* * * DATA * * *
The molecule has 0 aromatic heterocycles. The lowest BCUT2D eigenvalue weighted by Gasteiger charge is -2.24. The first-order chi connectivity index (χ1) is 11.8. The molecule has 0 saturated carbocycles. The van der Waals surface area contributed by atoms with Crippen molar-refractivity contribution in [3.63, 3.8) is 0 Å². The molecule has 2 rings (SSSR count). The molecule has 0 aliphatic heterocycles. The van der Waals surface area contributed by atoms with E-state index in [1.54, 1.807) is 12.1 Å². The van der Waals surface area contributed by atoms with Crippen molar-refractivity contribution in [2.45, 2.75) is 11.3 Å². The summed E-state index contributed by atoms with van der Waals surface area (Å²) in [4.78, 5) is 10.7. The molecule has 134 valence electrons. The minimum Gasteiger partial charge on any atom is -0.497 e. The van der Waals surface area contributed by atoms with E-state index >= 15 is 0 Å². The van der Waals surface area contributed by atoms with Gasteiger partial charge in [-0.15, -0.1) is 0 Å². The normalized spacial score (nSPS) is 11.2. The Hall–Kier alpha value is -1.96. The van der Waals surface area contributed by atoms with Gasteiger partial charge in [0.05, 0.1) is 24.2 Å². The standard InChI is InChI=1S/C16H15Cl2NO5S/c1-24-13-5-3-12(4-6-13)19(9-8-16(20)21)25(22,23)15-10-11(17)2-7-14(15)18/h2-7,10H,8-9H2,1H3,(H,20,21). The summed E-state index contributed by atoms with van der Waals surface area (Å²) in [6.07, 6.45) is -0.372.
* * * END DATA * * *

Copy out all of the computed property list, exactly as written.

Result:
The molecule has 0 aromatic heterocycles. The lowest BCUT2D eigenvalue weighted by Gasteiger charge is -2.24. The first-order chi connectivity index (χ1) is 11.8. The molecule has 0 saturated carbocycles. The van der Waals surface area contributed by atoms with Crippen molar-refractivity contribution in [3.63, 3.8) is 0 Å². The molecule has 2 rings (SSSR count). The molecule has 0 aliphatic heterocycles. The van der Waals surface area contributed by atoms with E-state index in [1.54, 1.807) is 12.1 Å². The van der Waals surface area contributed by atoms with Crippen molar-refractivity contribution in [2.45, 2.75) is 11.3 Å². The summed E-state index contributed by atoms with van der Waals surface area (Å²) in [4.78, 5) is 10.7. The molecule has 134 valence electrons. The minimum Gasteiger partial charge on any atom is -0.497 e. The van der Waals surface area contributed by atoms with E-state index >= 15 is 0 Å². The van der Waals surface area contributed by atoms with Gasteiger partial charge in [-0.15, -0.1) is 0 Å². The normalized spacial score (nSPS) is 11.2. The Hall–Kier alpha value is -1.96. The van der Waals surface area contributed by atoms with Gasteiger partial charge in [0.05, 0.1) is 24.2 Å². The standard InChI is InChI=1S/C16H15Cl2NO5S/c1-24-13-5-3-12(4-6-13)19(9-8-16(20)21)25(22,23)15-10-11(17)2-7-14(15)18/h2-7,10H,8-9H2,1H3,(H,20,21). The summed E-state index contributed by atoms with van der Waals surface area (Å²) in [6.07, 6.45) is -0.372.